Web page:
Thursday, June 21, 2007

Getting it backwards when it comes to Mexico

Today I had to dig a job in Chula Vista, California, right next to the Mexican Border. I was on the road quite early, 4:30 am, so that I could get down there by seven in the morning. I arrived ten minutes after my target time.

Anyhow, I not only operate a trenching machine, but I also drive an eighteen-wheeler to transport my equipment. As I approached the border (my exit was to be the final exit before reaching the Mexican Border) the California Highway Patrol had set up an inspection station for big rigs on the right side of the road.

California, as well as the rest of our great nation, has stringent rules regarding rigs. But what I found fascinating is that they were inspecting the big rigs heading to Mexico to make sure they were up to standards, but there was no such inspection stop going the other way.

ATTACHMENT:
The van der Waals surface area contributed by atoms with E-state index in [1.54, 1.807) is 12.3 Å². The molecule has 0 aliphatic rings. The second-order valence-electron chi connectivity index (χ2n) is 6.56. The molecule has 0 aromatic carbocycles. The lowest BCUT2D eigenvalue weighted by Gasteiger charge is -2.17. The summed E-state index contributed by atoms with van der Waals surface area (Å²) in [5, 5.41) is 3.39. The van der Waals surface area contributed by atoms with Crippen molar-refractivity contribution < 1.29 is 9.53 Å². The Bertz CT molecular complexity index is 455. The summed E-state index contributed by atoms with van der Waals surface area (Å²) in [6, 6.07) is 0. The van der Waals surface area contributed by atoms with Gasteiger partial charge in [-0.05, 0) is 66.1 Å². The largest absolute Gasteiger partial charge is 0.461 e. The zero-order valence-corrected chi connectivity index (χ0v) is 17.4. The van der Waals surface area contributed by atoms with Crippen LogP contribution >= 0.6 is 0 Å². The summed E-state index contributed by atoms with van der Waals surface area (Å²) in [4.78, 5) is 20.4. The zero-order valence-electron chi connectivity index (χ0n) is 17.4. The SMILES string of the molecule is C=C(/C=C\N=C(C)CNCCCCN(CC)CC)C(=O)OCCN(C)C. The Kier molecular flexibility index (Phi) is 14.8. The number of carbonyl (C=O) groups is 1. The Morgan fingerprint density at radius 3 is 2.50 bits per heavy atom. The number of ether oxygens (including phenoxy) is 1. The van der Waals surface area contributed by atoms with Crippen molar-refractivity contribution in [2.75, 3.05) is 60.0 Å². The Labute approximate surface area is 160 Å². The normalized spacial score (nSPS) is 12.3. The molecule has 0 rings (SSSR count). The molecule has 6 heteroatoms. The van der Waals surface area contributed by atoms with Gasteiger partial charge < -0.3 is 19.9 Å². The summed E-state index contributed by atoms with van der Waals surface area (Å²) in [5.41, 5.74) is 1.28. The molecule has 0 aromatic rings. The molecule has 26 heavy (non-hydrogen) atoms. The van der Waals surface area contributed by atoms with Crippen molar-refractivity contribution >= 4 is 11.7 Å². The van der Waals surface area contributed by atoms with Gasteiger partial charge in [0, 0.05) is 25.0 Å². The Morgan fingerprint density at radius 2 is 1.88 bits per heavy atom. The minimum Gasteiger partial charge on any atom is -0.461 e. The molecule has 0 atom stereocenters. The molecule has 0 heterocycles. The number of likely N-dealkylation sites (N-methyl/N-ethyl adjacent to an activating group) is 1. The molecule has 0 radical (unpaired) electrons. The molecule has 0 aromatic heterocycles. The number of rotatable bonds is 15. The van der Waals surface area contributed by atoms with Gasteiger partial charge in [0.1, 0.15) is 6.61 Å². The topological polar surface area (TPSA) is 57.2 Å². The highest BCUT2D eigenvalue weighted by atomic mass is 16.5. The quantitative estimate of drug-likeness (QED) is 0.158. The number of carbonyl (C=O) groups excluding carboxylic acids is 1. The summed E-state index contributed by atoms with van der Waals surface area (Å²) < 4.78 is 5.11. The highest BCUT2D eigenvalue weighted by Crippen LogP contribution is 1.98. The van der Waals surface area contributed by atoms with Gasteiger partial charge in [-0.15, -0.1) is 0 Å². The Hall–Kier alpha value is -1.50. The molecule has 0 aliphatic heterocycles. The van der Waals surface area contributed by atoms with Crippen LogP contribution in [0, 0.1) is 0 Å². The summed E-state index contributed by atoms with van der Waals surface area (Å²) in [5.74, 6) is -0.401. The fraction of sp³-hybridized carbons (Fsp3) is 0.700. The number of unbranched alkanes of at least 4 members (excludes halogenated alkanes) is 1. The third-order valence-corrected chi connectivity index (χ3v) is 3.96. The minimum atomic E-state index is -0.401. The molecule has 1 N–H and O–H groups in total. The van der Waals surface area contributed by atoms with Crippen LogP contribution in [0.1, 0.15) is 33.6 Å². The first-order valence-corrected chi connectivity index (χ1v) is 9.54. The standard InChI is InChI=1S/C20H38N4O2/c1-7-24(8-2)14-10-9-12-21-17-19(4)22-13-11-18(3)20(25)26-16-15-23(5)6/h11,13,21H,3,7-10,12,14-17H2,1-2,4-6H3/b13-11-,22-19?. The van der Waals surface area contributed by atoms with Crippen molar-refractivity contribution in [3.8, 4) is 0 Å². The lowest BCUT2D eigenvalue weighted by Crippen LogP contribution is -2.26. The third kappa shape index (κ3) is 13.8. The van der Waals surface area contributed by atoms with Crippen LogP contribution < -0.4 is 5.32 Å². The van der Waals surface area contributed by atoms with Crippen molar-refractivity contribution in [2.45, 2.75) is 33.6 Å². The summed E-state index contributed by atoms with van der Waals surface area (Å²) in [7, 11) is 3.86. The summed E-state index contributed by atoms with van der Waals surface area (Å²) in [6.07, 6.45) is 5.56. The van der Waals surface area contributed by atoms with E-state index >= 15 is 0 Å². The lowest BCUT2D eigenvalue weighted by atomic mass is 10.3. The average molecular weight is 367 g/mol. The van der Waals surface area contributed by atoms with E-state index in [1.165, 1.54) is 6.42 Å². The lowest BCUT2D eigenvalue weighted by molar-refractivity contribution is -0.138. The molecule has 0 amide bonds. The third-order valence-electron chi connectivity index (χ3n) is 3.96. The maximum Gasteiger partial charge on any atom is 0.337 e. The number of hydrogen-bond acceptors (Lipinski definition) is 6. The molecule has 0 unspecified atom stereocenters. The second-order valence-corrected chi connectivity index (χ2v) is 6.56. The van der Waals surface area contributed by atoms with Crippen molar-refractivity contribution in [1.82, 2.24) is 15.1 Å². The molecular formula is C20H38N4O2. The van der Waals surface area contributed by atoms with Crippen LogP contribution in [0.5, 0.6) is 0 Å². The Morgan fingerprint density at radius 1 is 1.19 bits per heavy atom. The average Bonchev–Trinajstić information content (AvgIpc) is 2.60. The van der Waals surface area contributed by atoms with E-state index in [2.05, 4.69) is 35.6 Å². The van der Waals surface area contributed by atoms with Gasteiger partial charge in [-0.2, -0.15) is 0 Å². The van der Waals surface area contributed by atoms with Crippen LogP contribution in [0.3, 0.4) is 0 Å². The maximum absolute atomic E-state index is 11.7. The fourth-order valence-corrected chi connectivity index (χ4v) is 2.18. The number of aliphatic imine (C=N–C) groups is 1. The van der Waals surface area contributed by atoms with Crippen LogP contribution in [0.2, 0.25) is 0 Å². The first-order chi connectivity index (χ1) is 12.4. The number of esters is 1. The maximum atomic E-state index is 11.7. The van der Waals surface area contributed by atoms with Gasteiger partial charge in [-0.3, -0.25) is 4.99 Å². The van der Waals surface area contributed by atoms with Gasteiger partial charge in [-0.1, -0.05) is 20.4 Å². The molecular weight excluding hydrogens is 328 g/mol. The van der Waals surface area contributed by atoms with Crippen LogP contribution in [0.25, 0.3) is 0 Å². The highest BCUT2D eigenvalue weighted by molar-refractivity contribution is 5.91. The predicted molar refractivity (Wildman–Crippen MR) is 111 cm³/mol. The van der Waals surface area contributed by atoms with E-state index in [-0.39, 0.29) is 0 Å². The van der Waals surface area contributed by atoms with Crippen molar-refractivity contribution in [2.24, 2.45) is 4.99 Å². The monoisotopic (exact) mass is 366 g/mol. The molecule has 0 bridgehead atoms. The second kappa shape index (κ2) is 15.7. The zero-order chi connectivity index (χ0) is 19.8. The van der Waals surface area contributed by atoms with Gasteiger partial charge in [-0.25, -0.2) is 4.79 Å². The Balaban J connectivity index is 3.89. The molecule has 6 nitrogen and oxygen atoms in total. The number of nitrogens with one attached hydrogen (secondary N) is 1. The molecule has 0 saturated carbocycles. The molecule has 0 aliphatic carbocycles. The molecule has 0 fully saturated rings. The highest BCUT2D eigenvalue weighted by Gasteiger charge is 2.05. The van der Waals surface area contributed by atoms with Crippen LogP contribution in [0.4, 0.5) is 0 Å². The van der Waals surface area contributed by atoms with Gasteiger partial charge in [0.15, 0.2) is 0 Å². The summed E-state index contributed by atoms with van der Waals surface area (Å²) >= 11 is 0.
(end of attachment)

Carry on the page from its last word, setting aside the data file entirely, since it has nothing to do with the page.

So let me get this straight. Rigs that are coming from an area that practices the safest standards need to be inspected once again, just as they may have been at any number of weigh stations on the way toward the border, but the ones coming from Mexico are not. And guess what? A number of the trucks coming down the opposite way from Mexico had Mexican license plates.

How safe were those vehicles? When was the last time they were inspected? And were there illegals hiding somewhere inside them?

Seems to me they had the inspection station on the wrong side of the road.

Oh, and the fence with razor wire between me and the border? There was a jacket flung over the top of it to protect the climbers from the evening's activities. The jacket remained, but who knows where the border jumpers were.

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